Even the blowflies ferocious

I spent an evening last week swatting down mosquitoes and moths. The moths are the vicious sort that will eat holes in fabric between one blink of the eye and another. It has been known for me to put a knitted item down on my chair, and then pick it up two hours later with three moth-holes chewed into it. In my room there is such a selection of moths in incremental stages of growth that I am convinced they are breeding somewhere in the cupboard or behind a bookshelf. The mosquitoes, I know, are breeding in the buckets and pots of stagnant water under my window in the yard below.

At this time of the summer, when the tiny flying and crawling messengers make their way into the house to eat up the last of the season’s succulence (my blood, the summer fruit, a cardigan), the closing hours are near. So near that there are already mushrooms in their colonies among the tree-roots in the wood (find a mention in my previous poem, ‘He could not pause too long‘). The nights are a little colder and only a week ago, we were expiring in the sunshine.

From this height to what feels like the season’s shift (although we may still be in for a second warmth) and during my battle with the flying fiends, I was reminded of a poem I had written about summer’s excess turning to rot. To my surprise I discover that it is two years old, yet it still speaks of current things.

‘Rotting Pear’ by nathanmac87 on Flickr.com  from everystockphoto.com. License: Attribution License

An overdose of summer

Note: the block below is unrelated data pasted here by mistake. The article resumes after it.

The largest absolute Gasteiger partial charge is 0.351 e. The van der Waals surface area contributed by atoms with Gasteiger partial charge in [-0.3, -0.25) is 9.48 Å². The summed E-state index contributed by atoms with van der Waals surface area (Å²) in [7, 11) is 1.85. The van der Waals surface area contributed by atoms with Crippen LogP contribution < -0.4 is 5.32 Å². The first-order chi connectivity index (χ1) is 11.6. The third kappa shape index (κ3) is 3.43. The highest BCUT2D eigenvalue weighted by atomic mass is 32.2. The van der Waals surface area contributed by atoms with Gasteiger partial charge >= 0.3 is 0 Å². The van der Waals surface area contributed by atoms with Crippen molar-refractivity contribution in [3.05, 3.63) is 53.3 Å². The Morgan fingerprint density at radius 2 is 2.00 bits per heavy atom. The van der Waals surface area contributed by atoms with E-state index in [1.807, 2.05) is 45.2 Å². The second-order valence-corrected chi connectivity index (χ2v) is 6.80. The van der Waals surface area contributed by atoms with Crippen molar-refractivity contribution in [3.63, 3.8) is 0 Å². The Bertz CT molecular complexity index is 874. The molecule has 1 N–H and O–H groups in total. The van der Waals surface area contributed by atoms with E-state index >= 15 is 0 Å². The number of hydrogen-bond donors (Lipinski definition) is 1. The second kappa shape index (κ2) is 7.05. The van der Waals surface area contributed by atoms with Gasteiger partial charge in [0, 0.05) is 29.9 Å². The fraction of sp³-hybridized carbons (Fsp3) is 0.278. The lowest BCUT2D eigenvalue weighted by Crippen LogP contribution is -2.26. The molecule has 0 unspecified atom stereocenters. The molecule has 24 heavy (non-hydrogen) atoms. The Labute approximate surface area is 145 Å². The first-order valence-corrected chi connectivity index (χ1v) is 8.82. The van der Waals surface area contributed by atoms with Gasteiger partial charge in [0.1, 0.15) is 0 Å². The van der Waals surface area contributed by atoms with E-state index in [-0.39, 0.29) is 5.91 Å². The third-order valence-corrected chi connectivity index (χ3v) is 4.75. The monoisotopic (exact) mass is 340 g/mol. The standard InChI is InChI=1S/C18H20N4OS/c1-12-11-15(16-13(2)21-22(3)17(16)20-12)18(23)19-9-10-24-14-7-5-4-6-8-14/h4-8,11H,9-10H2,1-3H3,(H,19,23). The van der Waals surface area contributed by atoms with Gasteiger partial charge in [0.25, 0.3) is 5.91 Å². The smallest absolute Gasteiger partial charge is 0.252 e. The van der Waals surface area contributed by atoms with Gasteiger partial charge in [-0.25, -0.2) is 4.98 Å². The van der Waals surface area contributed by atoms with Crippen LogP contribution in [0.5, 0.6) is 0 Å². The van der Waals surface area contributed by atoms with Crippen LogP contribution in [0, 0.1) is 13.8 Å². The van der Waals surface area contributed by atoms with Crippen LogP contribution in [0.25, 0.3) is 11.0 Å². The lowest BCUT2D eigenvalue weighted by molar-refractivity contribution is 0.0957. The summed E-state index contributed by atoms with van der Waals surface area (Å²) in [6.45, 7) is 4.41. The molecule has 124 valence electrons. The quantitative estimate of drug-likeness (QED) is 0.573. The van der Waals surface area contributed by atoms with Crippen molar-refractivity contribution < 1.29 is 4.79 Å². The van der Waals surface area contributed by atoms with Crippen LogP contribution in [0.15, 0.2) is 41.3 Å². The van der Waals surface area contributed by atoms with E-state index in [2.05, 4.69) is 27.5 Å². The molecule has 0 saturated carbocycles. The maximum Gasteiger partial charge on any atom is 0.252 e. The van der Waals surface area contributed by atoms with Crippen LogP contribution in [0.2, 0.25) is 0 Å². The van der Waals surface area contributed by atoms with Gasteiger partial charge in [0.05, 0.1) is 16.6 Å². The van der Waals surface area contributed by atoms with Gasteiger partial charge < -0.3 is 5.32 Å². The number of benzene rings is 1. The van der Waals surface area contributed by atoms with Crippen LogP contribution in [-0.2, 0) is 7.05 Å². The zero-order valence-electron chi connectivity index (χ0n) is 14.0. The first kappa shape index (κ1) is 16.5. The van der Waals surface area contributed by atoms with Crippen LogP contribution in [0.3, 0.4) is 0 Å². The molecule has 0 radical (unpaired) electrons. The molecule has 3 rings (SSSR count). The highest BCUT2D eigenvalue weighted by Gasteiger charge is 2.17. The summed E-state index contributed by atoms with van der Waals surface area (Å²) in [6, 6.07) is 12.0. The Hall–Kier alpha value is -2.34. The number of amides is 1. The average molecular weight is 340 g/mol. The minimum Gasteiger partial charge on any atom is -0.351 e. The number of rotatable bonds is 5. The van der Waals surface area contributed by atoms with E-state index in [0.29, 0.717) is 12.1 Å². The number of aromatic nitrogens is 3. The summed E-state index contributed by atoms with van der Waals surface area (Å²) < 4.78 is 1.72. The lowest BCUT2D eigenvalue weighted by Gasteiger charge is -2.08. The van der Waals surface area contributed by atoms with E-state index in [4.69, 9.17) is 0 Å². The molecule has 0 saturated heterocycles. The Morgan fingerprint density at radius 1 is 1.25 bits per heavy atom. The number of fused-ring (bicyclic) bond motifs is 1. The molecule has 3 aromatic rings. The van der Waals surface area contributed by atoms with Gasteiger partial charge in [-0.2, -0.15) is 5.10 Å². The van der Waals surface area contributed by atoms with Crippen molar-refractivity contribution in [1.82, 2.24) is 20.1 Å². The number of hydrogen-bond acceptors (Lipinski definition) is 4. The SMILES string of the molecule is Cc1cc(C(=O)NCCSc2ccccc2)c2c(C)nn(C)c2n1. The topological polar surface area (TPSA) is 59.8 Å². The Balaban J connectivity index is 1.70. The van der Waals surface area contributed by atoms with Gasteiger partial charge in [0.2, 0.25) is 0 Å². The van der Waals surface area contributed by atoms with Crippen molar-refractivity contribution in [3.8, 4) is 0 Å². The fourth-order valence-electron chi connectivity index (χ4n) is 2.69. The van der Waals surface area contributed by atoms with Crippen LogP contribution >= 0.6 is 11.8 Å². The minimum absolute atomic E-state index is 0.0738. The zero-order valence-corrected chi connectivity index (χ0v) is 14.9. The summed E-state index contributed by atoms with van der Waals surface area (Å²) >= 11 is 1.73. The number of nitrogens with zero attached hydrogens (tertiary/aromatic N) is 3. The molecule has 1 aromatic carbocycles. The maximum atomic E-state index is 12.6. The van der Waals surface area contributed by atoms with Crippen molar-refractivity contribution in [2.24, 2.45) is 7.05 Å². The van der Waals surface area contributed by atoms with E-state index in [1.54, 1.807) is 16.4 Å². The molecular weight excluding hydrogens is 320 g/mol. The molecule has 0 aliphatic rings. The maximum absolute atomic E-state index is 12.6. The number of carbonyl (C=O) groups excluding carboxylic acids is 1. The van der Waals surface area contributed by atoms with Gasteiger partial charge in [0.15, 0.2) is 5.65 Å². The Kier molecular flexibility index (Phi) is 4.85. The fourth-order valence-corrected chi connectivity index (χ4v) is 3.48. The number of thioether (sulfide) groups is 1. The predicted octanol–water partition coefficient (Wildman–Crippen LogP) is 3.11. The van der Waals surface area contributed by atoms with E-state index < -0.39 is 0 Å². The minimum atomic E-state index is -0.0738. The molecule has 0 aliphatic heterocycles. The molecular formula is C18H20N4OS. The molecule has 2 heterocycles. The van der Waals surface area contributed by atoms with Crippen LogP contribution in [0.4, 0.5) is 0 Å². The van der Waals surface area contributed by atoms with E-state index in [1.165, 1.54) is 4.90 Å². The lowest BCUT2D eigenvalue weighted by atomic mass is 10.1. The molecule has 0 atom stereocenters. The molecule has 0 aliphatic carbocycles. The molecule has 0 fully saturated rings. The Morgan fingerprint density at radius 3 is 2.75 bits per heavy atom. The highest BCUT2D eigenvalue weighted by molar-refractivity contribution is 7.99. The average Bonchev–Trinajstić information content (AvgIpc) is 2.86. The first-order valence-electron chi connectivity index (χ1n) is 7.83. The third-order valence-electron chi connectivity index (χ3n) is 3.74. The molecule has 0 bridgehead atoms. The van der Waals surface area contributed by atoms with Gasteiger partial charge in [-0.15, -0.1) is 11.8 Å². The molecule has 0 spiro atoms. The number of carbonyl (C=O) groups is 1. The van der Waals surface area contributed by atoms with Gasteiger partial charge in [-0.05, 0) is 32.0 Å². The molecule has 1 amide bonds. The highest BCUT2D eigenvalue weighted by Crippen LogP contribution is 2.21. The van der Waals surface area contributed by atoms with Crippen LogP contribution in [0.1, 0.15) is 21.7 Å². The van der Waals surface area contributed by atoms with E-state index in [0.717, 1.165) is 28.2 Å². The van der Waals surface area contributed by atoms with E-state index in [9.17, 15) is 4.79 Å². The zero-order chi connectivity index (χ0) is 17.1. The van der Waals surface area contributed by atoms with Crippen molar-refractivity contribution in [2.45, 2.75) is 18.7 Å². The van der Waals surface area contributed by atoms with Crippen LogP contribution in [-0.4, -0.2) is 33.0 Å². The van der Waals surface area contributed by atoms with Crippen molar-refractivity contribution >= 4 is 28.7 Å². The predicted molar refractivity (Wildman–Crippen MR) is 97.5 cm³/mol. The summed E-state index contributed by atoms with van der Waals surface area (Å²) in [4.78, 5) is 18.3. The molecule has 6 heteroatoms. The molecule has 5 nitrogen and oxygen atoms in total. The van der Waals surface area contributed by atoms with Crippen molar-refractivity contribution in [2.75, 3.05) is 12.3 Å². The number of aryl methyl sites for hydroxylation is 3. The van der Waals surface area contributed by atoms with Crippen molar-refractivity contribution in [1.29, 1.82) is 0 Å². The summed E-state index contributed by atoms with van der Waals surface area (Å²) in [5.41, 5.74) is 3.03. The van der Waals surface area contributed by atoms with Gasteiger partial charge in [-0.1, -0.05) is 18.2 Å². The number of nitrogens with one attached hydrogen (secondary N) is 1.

Soft to the thumb,
the pear I sliced
was gone.
It was rotten inside.

In a wither of ruffles
the rose-heads have browned
dry in the heat.
They sodden after it’s stormed.

Even the blowflies ferocious
have stopped their wings,
landed their green torpedoes
for the last time.

Something from lunch
churns in my stomach –

the rice, three days old?
the dhal, two days defrosted?
the sliver of cheese, too sweaty?
the coffee, a cup too many?

Now I, too, struggle
to hold down this summer.


Published by BeadedQuill

Author of over 300 poems, also books, essays and short stories. Published in the Johannesburg Review of Books, Carapace and Type/Cast. BeadedQuill's titles are for sale via Blurb.co.uk

2 thoughts on “Even the blowflies ferocious

  1. Greetings,

    Mosquitoes can be a sure plight in the tropics! Some of them aggressively thirsty to such a point of being suicidal and fear no hitting hands! Till you realise you can never completely get rid of them (except if you spray poisonous gases (fogging) which also kills the geckos…) – you learn to live with them. Uncovered water storage containers for watering plants which are regularly used will not allow them to spread / populate as their larvae; as they require several days to grow into adults will always be used up. Mosquitoes also love abandoned properties and residue of rains that gets collected in mugs, leaves, the ground that doesn’t absorb it, bushes or hide in some corners of walls – they are pretty polyvalent! They have times where they love to drink blood the must, that is as from 4pm through the night – at that time it’s best to close the doors. Moths… hmm – OK! I’ll take note of this and consider placing some mothballs.

    Nice photo! Love eating and drinking that fruit!

    I hope your stomach will be nice to you and churn without side effects nor think of doing some acid reflux!

    Bonne journée!

    1. Thank you for taking the time to send me word. It’s always lovely to read comments. Can you believe that all these crazy creatures are up to their buzzing, biting, blood-sucking antics in urban London? As the poem highlights, there comes a point during the summer when everything has reached its zenith and must turn towards the next stage. BQ

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